By 2005 trade union density was hovering around 40 percent. It is currently estimated to be around 35 percent. Tackling this decline in density and organising workers is the most significant challenge facing the trade union movement. The same applies to other liberal market economies such as the UK, USA, New Zealand and Australia. What all of these economies share are flexible and relatively unregulated labour markets with significant amounts of part time and sub-contract work. It is in this latter category that exploitation is most likely, and where trade union organisation is most minimal.
Why does it matter?
Trade union density in a voluntarist industrial relations system is massively important as it reflects the extent of workers covered by collective bargaining. Collective bargaining is the percentage of the workforce covered by negotiated trade union wage agreements. Those who are not covered by collective bargaining have their wages (and conditions) set by the ebb and flow of free market competition. But, perhaps more importantly, the fewer workers in a union, the less power trade unions have to influence the public policy agenda. Trade union density is a reflection of the power base of labour in its relationship to capital.
Also, it diminishes public support for trade union activity as workers begin to see organised representation in the labour market as less and less important. Currently, collective bargaining coverage in Ireland is approx 44 percent. Thus, only 44 percent of workers are directly covered by national partnership agreements. The remainder are decided by employers in response to market competition. This can often lead to higher wage increases, particularly in higher skilled occupations. It also individualises the employment relationship, the antithesis of collective organisation which, arguably, induces more solidarity amongst workers.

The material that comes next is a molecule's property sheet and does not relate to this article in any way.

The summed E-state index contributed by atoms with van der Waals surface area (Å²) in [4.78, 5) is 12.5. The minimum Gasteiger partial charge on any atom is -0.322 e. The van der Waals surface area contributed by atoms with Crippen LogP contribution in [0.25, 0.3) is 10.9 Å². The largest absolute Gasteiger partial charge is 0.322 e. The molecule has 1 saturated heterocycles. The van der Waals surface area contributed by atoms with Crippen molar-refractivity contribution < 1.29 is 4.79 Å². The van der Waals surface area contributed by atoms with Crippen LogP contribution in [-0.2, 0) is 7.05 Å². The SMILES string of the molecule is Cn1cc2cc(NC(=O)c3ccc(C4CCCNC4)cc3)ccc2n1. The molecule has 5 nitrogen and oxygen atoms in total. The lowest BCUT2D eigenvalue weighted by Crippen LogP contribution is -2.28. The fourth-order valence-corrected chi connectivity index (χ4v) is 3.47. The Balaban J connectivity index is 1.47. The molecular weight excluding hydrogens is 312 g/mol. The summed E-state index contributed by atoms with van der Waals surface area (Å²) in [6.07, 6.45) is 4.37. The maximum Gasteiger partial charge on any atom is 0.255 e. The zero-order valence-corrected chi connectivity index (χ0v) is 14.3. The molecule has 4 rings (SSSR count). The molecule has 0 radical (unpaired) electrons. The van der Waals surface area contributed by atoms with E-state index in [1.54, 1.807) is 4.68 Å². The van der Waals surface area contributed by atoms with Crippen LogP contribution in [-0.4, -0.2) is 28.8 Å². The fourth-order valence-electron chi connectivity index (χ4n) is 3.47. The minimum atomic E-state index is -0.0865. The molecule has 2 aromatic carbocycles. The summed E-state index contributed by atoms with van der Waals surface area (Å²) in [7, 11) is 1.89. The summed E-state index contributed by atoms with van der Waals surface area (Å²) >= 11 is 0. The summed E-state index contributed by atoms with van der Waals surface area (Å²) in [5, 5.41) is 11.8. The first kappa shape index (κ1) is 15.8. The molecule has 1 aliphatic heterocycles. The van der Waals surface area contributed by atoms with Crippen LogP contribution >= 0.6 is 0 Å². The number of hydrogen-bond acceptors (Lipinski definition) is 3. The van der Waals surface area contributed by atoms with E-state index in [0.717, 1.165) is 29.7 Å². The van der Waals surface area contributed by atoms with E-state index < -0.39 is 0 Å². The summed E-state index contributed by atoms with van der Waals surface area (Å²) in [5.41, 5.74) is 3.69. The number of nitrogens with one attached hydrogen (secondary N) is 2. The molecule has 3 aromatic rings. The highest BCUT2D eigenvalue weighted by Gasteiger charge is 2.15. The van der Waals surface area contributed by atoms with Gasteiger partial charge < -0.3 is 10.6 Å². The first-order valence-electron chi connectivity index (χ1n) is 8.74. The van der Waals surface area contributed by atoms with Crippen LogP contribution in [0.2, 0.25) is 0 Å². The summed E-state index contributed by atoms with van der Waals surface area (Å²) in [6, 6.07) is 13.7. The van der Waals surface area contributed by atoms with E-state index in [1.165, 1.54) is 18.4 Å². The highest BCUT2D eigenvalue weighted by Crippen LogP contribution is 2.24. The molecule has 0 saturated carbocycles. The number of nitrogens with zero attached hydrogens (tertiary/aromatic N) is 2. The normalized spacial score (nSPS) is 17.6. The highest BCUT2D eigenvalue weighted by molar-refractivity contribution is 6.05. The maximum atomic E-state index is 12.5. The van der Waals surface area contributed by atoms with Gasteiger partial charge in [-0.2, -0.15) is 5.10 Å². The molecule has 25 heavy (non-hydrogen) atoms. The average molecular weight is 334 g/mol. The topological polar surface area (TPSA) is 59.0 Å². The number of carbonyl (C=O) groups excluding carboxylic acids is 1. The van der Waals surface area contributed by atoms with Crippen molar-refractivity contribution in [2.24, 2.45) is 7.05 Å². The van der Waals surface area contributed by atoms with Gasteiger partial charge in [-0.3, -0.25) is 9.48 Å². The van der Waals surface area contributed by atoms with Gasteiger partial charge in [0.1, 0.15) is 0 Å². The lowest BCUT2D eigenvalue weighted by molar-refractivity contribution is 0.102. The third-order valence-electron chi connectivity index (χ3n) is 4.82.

To understand the structural shift in employment (and declining density) one has to examine the sectoral makeup of the Irish economy. In effect, Ireland has four different economies. The first is domestic and Irish-owned manufacturing industry. These tend to be relatively well organised but in rapid decline. One only has to think about Irish Sugar or Waterford Crystal. The second is the public sector and contains significant amounts of professional occupations. This also includes semi-state and previously state owned companies such as SR Technics and Aer Lingus. The public governmental sector is highly organised and strategically important with a trade union density of approx 80 percent. The non-traded construction sectors also tend to be relatively well organised.